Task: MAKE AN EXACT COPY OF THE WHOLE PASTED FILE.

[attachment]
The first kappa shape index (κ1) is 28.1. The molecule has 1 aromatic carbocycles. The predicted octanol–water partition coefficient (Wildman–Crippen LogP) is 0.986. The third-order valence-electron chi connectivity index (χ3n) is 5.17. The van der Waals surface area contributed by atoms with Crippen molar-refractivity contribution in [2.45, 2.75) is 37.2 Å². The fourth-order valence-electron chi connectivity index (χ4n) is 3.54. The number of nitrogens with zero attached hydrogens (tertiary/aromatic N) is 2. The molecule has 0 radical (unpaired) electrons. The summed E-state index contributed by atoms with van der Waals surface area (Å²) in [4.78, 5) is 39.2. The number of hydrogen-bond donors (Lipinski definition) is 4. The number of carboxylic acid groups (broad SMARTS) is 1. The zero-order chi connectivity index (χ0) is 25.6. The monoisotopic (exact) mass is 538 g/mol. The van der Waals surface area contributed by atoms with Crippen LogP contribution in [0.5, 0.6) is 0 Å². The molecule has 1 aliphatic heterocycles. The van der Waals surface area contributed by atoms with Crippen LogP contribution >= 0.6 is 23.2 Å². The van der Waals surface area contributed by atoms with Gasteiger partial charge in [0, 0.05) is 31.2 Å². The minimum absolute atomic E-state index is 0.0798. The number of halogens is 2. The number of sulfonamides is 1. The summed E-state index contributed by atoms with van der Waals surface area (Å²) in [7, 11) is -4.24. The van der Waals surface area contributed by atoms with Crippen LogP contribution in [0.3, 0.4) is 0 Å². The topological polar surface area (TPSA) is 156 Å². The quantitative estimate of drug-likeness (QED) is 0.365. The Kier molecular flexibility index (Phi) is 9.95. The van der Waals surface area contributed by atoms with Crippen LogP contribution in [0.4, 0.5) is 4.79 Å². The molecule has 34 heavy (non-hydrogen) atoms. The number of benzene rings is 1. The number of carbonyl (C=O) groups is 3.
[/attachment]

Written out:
The first kappa shape index (κ1) is 28.1. The molecule has 1 aromatic carbocycles. The predicted octanol–water partition coefficient (Wildman–Crippen LogP) is 0.986. The third-order valence-electron chi connectivity index (χ3n) is 5.17. The van der Waals surface area contributed by atoms with Crippen molar-refractivity contribution in [2.45, 2.75) is 37.2 Å². The fourth-order valence-electron chi connectivity index (χ4n) is 3.54. The number of nitrogens with zero attached hydrogens (tertiary/aromatic N) is 2. The molecule has 0 radical (unpaired) electrons. The summed E-state index contributed by atoms with van der Waals surface area (Å²) in [4.78, 5) is 39.2. The number of hydrogen-bond donors (Lipinski definition) is 4. The number of carboxylic acid groups (broad SMARTS) is 1. The zero-order chi connectivity index (χ0) is 25.6. The monoisotopic (exact) mass is 538 g/mol. The van der Waals surface area contributed by atoms with Crippen LogP contribution in [0.5, 0.6) is 0 Å². The molecule has 1 aliphatic heterocycles. The van der Waals surface area contributed by atoms with Crippen LogP contribution >= 0.6 is 23.2 Å². The van der Waals surface area contributed by atoms with Gasteiger partial charge in [0, 0.05) is 31.2 Å². The minimum absolute atomic E-state index is 0.0798. The number of halogens is 2. The number of sulfonamides is 1. The summed E-state index contributed by atoms with van der Waals surface area (Å²) in [7, 11) is -4.24. The van der Waals surface area contributed by atoms with Crippen LogP contribution in [0.3, 0.4) is 0 Å². The topological polar surface area (TPSA) is 156 Å². The quantitative estimate of drug-likeness (QED) is 0.365. The Kier molecular flexibility index (Phi) is 9.95. The van der Waals surface area contributed by atoms with Crippen LogP contribution in [0.4, 0.5) is 4.79 Å². The molecule has 34 heavy (non-hydrogen) atoms. The number of benzene rings is 1. The number of carbonyl (C=O) groups is 3.